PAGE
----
Static seals are used between mating parts, which do not move relative to each other. Figure 11.1 shows some of the static seals including flanged gaskets and seals. The static
seals are compressed between two rigidly connected parts . They represent a simple and non-wearing joint, which would be trouble free if properly assembled.
Dynamic seals are assembled between mating parts, which move relative to each other. Dynamic seals are subject to wear and tear as one of the mating parts rubs against the seal. The most widely used seals of this type are:
• Compression packings
• Piston cup packings
• Piston rings
• Wiper rings .
V-ing packings are compressible type seals, which are used in virtually all reciprocating motion applications. These include rod and piston cylinders in hydraulic cylinder applications, press rams and jacks. Here, proper adjustment is essential since excessive tightening will accelerate wear and tear.
Piston cup packings
Piston cup packings are designed specifically for pistons in reciprocating pumps and hydraulic cylinders . They offer the best service life for this type of application . Figure 11.2 shows a typical installation of piston cup rings for double acting and single acting operations.
Sealing is accomplished when the pressure pushes the cup lip outwards against the cylinder barrel. The backing plate and the retainers clamp the cup packing tightly in its place, allowing it to handle very high pressures.
Non-metallic piston ring packings
These packings are made out of tetrafluoro ethylene (TFE), a chemically inert, tough waxy solid. Their extremely low coefficient of friction permits them to run completely dry and at the same time prevent scoring of the cylinder walls. This type of piston ring is very ideal for applications where the presence of lubrication can be detrimental or even dangerous.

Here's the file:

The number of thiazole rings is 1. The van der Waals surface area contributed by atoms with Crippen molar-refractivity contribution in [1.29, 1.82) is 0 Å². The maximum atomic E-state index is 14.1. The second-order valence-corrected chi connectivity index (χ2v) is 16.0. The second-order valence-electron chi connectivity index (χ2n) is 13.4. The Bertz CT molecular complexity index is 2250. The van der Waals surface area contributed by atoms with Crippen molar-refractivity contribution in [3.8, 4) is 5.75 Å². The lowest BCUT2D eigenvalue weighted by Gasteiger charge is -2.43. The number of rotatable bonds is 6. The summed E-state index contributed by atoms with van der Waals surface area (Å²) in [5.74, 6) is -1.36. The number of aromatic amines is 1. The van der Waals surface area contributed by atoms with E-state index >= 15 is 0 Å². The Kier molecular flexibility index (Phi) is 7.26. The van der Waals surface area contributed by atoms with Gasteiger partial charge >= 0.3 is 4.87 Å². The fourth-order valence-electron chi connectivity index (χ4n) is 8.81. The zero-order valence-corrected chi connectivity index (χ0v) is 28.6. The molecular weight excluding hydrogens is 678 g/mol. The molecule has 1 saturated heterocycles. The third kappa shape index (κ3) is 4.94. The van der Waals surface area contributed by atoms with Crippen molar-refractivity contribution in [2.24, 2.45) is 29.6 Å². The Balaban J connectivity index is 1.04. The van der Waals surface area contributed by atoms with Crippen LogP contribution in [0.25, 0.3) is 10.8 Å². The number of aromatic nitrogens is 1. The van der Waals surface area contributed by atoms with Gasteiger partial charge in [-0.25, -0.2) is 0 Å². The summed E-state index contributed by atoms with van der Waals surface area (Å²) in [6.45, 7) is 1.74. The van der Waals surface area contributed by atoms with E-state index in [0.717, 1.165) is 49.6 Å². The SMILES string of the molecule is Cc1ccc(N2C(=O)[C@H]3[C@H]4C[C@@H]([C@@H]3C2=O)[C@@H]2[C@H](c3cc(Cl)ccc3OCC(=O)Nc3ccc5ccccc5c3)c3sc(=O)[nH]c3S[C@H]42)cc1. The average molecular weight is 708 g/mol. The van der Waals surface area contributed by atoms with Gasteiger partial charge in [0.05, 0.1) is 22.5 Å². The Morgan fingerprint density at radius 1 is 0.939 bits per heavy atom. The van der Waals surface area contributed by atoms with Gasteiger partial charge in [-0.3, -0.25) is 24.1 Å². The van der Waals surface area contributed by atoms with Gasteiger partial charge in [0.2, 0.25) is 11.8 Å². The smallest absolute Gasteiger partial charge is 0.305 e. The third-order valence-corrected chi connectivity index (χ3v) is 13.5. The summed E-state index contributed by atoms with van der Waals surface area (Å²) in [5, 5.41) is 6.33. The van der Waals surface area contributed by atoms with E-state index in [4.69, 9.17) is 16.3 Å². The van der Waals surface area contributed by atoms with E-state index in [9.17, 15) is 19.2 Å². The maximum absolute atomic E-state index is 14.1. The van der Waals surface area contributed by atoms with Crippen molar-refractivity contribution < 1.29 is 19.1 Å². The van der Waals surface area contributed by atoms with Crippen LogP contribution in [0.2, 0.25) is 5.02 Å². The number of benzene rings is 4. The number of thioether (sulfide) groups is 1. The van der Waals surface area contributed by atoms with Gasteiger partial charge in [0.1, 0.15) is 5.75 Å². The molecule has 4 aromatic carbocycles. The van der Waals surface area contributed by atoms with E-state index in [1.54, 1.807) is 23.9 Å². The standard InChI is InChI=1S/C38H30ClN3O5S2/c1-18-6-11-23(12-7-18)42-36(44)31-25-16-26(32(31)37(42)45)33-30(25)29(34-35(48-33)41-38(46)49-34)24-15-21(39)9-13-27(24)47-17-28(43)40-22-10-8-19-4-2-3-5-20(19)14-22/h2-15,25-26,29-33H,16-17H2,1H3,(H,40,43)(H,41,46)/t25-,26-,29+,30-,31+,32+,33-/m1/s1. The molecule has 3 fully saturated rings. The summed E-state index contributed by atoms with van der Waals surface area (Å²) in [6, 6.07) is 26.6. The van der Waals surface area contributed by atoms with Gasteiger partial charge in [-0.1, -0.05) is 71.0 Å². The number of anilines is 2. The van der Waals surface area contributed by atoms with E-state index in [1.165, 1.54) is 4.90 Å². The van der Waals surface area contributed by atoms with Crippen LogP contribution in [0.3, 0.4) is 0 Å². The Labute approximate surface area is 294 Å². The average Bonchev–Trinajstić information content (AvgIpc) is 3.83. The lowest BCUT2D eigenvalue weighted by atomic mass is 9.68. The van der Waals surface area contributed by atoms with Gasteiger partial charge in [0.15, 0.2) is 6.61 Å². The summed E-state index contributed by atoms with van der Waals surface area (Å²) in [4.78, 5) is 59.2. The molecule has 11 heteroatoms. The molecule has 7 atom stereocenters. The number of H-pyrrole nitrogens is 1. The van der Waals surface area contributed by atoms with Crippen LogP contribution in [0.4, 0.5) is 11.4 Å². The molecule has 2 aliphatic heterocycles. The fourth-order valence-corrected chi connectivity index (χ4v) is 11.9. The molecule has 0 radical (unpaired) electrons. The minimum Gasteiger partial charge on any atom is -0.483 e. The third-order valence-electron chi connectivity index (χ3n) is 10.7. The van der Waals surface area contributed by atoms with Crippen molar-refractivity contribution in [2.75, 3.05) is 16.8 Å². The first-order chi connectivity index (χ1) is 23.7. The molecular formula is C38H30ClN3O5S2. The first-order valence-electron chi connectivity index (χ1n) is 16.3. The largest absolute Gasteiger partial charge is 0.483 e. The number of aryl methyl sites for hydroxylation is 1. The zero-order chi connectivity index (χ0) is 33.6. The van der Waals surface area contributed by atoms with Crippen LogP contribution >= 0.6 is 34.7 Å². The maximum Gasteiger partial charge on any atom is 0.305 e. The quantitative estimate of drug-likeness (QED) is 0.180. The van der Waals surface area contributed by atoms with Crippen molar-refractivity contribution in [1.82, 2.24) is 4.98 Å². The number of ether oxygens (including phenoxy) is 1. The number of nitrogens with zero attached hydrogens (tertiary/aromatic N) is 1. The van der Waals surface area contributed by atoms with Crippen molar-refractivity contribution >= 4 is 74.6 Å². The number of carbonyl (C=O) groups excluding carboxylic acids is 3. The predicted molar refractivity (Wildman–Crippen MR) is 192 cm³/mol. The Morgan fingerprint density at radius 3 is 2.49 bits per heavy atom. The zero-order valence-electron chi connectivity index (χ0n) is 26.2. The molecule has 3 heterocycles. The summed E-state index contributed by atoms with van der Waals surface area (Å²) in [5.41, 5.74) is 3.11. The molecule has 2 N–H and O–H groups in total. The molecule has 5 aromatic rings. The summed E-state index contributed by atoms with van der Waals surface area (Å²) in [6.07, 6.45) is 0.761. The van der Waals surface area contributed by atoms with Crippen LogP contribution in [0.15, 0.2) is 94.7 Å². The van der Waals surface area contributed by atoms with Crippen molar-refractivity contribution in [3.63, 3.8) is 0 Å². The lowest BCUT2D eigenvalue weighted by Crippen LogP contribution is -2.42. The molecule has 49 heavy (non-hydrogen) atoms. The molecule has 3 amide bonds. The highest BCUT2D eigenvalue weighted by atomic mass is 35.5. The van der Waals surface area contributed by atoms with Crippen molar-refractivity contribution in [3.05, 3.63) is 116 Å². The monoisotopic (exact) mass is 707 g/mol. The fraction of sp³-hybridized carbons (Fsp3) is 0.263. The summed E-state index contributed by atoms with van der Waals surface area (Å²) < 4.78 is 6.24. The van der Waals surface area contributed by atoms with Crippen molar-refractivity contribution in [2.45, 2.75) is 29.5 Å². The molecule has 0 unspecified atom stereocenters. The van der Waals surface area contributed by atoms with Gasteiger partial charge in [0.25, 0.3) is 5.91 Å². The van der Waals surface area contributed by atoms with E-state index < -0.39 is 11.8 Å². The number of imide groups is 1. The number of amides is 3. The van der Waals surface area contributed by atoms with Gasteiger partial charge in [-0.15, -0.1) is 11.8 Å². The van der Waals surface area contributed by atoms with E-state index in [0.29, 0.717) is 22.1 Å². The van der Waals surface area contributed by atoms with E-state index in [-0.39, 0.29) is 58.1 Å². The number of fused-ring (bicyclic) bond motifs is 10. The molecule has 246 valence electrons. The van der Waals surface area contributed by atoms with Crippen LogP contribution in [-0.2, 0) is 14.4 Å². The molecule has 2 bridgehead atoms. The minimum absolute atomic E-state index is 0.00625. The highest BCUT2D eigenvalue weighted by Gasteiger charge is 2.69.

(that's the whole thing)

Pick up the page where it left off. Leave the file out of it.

The following are the most common types of materials used for seals:
• Leather: This is rugged and inexpensive. However it tends to ‘squeal’ when dry and cannot operate above 93 oc (200 °F). Leather also does not operate well at cold temperatures of around -50 °C (-58 °F).
• Buna-N: This material is rugged, inexpensive and wears well. It has a wide operating range between -45 oc (-50 °F) and 121 oc (250 °F) and also maintains good sealing characteristics in this range.
• Silicone: This elastomer has an extremely wide temperature range between -68 °C (-90 °F) and 232 °C (450 °F). Hence it is widely used in rotating shaft seals and static seals. Silicone is not used for reciprocating seal application as it has a low resistance to tear.
• Neoprene: This material has a temperature range of -54 °C (-65 °F) to 120 °C (250 °F). It has a tendency to vulcanize beyond this temperature.
• Viton: This material contains about 65% fluorine. It has become a standard
material for elastomer type seals for use at elevated temperatures up to 260 °C (500 °F). The minimum temperature at which these seals operate is about -29 °C (-20 °F).
• Tetrafluoroethylene: It is a form of plastic and is a very widely used seal material. It is quite tough and chemically inert in nature and has excellent resistance up to temperatures of 370 oc (around 700 °F). It additionally possesses an extremely low coefficient of friction. One major disadvantage with this material is its tendency to flow under pressure forming thin films. This can be neutralized to a large extent by using filler materials such as graphite, asbestos and glass fibers.